2. Explain that some students will assume the role of one of the significant individuals from the time period, while other students will act as either a moderator for the discussion, press secretaries for the significant individuals, or reporters trying to gain information for a newspaper story on the movement. Then, hand out the Roles and Tasks for Panel Discussion.
  3. Organize students into the various roles and provide time for them to read the narrative and complete the tasks related to their role. Group those students not assigned a specific role with a reporter or significant individual to help them complete the tasks.
  4. Organize the room to facilitate the panel discussion.
  5. Then, have the student moderator start the panel discussion by introducing the significant individuals and facilitating the panel discussion.
  6. After the panel discussion, debrief the information with students and have them list the major emigration and colonization movements, the significant individuals, and the major arguments for colonization and emigration. Use the Panel Discussion Review, below.
  7. Once the class has finished debriefing, revisit the statement from the "Anticipatory Set" . Once again, have students line up according to their views on the topic following the panel discussion. Randomly select students to explain their viewpoints and whether their views had changed as a result of the class activity.
Assessment

As an assessment, have students develop a flyer or newspaper advertisement for African-American emigration and colonization. The flyer should detail the key advantages of the migration as well as the rationale for the relocation movement.

Back To Africa Lesson



Line-Up Strategy

  1. Students should decide how they feel about a topic or statement and line up in a single line according to the following continuum:

    1. Strongly Agree
    2. Agree
    3. Neutral
    4. Disagree
    5. Strongly Disagree
  2. After the students line up, the teacher should split the line and move students into pairs to discuss their opinions.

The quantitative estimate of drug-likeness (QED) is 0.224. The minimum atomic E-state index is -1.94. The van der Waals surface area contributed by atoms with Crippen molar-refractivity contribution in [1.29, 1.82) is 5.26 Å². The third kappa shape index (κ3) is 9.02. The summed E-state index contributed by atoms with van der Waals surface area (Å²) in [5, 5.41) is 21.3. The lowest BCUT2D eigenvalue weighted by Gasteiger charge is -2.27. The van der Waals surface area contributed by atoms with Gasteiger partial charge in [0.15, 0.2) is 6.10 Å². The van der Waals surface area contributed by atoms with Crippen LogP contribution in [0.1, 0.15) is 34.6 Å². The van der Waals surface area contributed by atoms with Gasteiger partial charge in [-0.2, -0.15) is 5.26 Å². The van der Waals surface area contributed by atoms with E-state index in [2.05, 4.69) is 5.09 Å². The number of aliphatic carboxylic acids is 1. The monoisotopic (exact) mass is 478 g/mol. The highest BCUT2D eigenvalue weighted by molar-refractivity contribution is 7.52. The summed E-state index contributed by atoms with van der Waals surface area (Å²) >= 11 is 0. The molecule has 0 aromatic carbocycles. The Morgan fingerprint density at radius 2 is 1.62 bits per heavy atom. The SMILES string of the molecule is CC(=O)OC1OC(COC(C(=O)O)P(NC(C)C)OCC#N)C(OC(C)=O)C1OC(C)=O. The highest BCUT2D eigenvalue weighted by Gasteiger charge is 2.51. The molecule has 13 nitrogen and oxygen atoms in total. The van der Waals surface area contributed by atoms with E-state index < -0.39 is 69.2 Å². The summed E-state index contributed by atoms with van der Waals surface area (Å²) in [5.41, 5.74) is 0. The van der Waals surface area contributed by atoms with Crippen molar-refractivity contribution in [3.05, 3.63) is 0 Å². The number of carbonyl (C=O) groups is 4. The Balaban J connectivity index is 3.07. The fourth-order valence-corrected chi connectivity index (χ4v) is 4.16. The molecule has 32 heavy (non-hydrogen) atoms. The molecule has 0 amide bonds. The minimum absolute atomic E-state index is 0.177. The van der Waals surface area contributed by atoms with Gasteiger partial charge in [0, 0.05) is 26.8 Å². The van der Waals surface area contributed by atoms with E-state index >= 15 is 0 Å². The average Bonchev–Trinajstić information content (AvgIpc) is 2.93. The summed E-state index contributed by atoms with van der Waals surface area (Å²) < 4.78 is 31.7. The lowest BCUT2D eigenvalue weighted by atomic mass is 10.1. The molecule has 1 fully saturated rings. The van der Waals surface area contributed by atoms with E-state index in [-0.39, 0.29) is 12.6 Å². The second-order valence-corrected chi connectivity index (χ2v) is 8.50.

Back To Africa Lesson



Roles and Tasks for Panel Discussion

Role Task
Paul Cuffee



American Colonization Society (ACS) Member

James Theodore Holly

Martin R. Delany

Rev. Henry Highland Garnett

Marcus Garvey
The student assigned this role should gather information related to the individual's view on the topic and should take on the "persona" of the person during the panel discussion. The student should be able to answer the questions posed by the reporters related to the topic of African-American emigration and colonization.
Press Secretary for Paul Cuffee



American Colonization Society (ACS) Member

James Theodore Holly

Martin R. Delany

Rev. Henry Highland Garnet

Marcus Garvey
The press secretary should help prepare for the panel discussion. During the panel discussion, the press secretary will stand behind the individual and help in answering questions posed by the reporters.
Panel Discussion Moderator The moderator should be prepared to introduce each of the panel members, facilitate the panel discussion, keep the discussion going, and maintain established time limits, if necessary.
Three Reporters The reporters should develop specific questions for the panel. The questions should be crafted to elicit significant information related to the colonization and emigration movement. Student reporters should develop questions independently. Reporters must also be prepared to ask follow-up questions after panel member responses.
Students Not Assigned Specific Roles Students not assigned specific roles for the panel discussion should partner with one of the groups preparing for the activity and assist in the development and preparation for the discussion. During the discussion, these students will be part of the general audience attending the panel discussion.

Back To Africa Lesson



Panel Discussion Review

Major Colonization and Emigration Movements Key Arguments in Support of Colonization and Emigration Movements Significant Individuals Connected to the Colonization and Emigration Movement
Alternate Discussion Arrangement to the One Charted Out:

The teacher could move the "neutral" students to the end of the line and have them discuss the topic with a student with a stronger opinion.